Induced pluripotent stem cells as tools for disease modelling and drug discovery in Alzheimer's disease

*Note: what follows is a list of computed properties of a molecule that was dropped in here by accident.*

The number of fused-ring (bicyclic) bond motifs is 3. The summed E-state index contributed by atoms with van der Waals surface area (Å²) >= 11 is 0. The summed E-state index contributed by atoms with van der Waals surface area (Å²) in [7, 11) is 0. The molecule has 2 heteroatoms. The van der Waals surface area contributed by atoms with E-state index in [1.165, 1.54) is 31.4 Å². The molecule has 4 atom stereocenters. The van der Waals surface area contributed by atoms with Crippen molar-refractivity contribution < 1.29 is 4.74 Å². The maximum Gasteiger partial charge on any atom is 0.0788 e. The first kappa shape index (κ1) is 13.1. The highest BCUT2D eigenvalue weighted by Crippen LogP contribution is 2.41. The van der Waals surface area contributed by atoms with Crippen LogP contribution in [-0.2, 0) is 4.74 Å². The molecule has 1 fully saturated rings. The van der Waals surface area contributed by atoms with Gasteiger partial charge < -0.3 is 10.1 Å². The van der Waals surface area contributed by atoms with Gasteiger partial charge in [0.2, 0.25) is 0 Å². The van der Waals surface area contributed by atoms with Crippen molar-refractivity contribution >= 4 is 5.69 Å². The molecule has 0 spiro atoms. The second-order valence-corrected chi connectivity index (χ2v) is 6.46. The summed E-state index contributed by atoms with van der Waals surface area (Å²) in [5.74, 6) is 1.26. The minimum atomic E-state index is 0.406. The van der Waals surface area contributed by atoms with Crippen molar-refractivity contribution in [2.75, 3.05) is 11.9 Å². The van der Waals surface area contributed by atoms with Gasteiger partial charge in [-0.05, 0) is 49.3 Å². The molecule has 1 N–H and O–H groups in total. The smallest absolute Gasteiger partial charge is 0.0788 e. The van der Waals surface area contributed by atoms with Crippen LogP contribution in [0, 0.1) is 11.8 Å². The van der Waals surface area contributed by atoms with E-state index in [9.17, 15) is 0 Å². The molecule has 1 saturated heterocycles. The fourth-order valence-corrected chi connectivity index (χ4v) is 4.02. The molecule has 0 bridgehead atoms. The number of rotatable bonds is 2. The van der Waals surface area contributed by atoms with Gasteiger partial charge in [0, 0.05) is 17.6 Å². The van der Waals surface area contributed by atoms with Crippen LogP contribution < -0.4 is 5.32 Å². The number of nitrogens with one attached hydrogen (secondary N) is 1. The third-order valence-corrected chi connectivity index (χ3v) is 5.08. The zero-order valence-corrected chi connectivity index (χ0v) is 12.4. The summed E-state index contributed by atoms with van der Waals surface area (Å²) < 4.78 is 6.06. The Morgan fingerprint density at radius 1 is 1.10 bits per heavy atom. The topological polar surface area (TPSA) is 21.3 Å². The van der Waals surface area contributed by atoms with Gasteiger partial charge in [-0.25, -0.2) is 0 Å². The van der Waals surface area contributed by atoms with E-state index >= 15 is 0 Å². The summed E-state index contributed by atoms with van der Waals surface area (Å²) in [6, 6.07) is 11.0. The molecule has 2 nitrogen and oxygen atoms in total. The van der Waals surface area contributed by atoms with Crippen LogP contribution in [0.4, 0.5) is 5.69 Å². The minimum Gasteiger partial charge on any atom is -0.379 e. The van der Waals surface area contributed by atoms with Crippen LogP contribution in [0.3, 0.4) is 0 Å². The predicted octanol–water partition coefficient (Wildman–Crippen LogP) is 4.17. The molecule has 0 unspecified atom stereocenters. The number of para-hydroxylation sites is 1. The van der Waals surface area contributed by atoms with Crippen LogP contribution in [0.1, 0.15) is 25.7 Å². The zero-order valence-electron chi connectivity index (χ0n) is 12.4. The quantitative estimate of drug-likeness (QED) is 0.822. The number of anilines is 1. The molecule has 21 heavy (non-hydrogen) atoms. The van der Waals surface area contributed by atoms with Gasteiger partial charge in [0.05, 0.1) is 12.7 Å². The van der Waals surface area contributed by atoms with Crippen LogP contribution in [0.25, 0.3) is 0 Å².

The use of induced pluripotent stem cells (iPSCs), whereby a patient's somatic cells can be reprogrammed to a pluripotent state by the forced expression of a defined set of transcription factors, has the potential to enable in vitro disease modelling and be used for drug discovery programs. Alzheimer's disease (AD) is a progressive neurodegenerative brain disorder that leads to a decline in memory and cognition. Fibroblasts were taken from AD patients (or non-AD controls) and cultured under specific conditions to generate iPSCs which were then provided with growth factors to allow differentiation into neurons. While AD-iPSCs were morphologically indistinguishable from control-iPSCs, differentiated cells showed differing responses to cellular stresses. Since these cells are derived from individual patients, the use of iPSCs have provided novel insights into disease pathogenesis, providing information on an individual's variations in the disease process and their cellular response to drugs. Using this system we have identified a number of drugs that protect AD neurons against the damaging effects of oxidative stress.